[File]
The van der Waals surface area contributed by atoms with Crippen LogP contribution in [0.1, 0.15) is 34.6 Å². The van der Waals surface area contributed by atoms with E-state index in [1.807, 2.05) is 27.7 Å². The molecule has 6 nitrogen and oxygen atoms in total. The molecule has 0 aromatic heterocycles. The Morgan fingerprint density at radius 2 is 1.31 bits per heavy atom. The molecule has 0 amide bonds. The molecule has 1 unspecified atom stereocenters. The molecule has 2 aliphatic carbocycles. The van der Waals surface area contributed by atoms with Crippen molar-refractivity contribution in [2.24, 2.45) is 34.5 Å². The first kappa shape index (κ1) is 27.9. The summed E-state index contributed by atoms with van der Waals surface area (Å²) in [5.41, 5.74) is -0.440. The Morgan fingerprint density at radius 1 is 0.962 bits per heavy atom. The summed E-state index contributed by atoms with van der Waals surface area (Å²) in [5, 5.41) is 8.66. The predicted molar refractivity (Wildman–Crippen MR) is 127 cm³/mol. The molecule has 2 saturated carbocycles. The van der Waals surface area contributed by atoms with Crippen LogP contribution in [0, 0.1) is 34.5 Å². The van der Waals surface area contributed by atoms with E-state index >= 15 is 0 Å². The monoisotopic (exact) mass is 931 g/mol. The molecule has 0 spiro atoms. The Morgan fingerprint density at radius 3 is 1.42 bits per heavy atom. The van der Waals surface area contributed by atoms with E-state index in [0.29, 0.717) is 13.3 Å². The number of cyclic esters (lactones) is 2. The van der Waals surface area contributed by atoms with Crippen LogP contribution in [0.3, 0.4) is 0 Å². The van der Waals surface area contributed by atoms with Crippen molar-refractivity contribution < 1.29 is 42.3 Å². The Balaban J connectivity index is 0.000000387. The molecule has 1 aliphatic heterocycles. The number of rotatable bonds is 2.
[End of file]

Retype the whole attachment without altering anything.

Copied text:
The van der Waals surface area contributed by atoms with Crippen LogP contribution in [0.1, 0.15) is 34.6 Å². The van der Waals surface area contributed by atoms with E-state index in [1.807, 2.05) is 27.7 Å². The molecule has 6 nitrogen and oxygen atoms in total. The molecule has 0 aromatic heterocycles. The Morgan fingerprint density at radius 2 is 1.31 bits per heavy atom. The molecule has 0 amide bonds. The molecule has 1 unspecified atom stereocenters. The molecule has 2 aliphatic carbocycles. The van der Waals surface area contributed by atoms with Crippen molar-refractivity contribution in [2.24, 2.45) is 34.5 Å². The first kappa shape index (κ1) is 27.9. The summed E-state index contributed by atoms with van der Waals surface area (Å²) in [5.41, 5.74) is -0.440. The Morgan fingerprint density at radius 1 is 0.962 bits per heavy atom. The summed E-state index contributed by atoms with van der Waals surface area (Å²) in [5, 5.41) is 8.66. The predicted molar refractivity (Wildman–Crippen MR) is 127 cm³/mol. The molecule has 2 saturated carbocycles. The van der Waals surface area contributed by atoms with Crippen LogP contribution in [0, 0.1) is 34.5 Å². The van der Waals surface area contributed by atoms with E-state index >= 15 is 0 Å². The monoisotopic (exact) mass is 931 g/mol. The molecule has 0 spiro atoms. The Morgan fingerprint density at radius 3 is 1.42 bits per heavy atom. The van der Waals surface area contributed by atoms with E-state index in [0.29, 0.717) is 13.3 Å². The number of cyclic esters (lactones) is 2. The van der Waals surface area contributed by atoms with Crippen LogP contribution in [0.3, 0.4) is 0 Å². The van der Waals surface area contributed by atoms with Crippen molar-refractivity contribution < 1.29 is 42.3 Å². The Balaban J connectivity index is 0.000000387. The molecule has 1 aliphatic heterocycles. The number of rotatable bonds is 2.